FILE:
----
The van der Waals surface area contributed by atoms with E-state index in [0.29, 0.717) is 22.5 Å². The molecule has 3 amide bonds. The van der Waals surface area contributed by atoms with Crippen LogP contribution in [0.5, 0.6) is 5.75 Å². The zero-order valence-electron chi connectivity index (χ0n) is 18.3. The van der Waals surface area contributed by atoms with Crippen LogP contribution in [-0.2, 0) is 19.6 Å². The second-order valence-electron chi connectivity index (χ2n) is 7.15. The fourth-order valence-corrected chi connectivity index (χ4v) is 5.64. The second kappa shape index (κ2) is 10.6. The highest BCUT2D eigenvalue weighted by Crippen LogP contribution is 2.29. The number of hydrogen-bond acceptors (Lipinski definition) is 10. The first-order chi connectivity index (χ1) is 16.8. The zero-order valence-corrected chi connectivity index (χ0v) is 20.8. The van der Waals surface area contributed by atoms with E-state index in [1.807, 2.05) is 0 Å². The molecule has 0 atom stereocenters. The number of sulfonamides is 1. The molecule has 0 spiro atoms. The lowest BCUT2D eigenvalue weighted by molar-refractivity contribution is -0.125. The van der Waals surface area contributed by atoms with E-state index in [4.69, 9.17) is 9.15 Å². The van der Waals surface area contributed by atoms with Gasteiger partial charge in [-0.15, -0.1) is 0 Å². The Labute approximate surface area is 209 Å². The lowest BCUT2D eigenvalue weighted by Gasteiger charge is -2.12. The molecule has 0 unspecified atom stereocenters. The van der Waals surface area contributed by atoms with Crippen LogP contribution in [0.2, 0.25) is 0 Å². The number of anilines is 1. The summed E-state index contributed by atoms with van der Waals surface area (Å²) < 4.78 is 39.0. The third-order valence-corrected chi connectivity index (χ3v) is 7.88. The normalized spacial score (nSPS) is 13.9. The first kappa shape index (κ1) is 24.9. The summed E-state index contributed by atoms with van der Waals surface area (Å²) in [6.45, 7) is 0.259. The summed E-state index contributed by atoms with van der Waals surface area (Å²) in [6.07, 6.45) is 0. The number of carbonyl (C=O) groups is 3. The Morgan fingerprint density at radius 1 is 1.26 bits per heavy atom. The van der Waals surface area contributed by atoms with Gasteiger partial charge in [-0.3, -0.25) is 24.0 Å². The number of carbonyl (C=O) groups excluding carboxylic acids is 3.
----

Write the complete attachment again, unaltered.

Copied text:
The van der Waals surface area contributed by atoms with E-state index in [0.29, 0.717) is 22.5 Å². The molecule has 3 amide bonds. The van der Waals surface area contributed by atoms with Crippen LogP contribution in [0.5, 0.6) is 5.75 Å². The zero-order valence-electron chi connectivity index (χ0n) is 18.3. The van der Waals surface area contributed by atoms with Crippen LogP contribution in [-0.2, 0) is 19.6 Å². The second-order valence-electron chi connectivity index (χ2n) is 7.15. The fourth-order valence-corrected chi connectivity index (χ4v) is 5.64. The second kappa shape index (κ2) is 10.6. The highest BCUT2D eigenvalue weighted by Crippen LogP contribution is 2.29. The number of hydrogen-bond acceptors (Lipinski definition) is 10. The first-order chi connectivity index (χ1) is 16.8. The zero-order valence-corrected chi connectivity index (χ0v) is 20.8. The van der Waals surface area contributed by atoms with E-state index in [1.807, 2.05) is 0 Å². The molecule has 0 atom stereocenters. The number of sulfonamides is 1. The molecule has 0 spiro atoms. The lowest BCUT2D eigenvalue weighted by molar-refractivity contribution is -0.125. The van der Waals surface area contributed by atoms with E-state index in [4.69, 9.17) is 9.15 Å². The van der Waals surface area contributed by atoms with Gasteiger partial charge in [-0.15, -0.1) is 0 Å². The Labute approximate surface area is 209 Å². The lowest BCUT2D eigenvalue weighted by Gasteiger charge is -2.12. The molecule has 0 unspecified atom stereocenters. The van der Waals surface area contributed by atoms with Crippen LogP contribution in [0.2, 0.25) is 0 Å². The number of anilines is 1. The summed E-state index contributed by atoms with van der Waals surface area (Å²) < 4.78 is 39.0. The third-order valence-corrected chi connectivity index (χ3v) is 7.88. The normalized spacial score (nSPS) is 13.9. The first kappa shape index (κ1) is 24.9. The summed E-state index contributed by atoms with van der Waals surface area (Å²) in [6.45, 7) is 0.259. The summed E-state index contributed by atoms with van der Waals surface area (Å²) in [6.07, 6.45) is 0. The number of carbonyl (C=O) groups is 3. The Morgan fingerprint density at radius 1 is 1.26 bits per heavy atom. The van der Waals surface area contributed by atoms with Gasteiger partial charge in [-0.3, -0.25) is 24.0 Å². The number of carbonyl (C=O) groups excluding carboxylic acids is 3.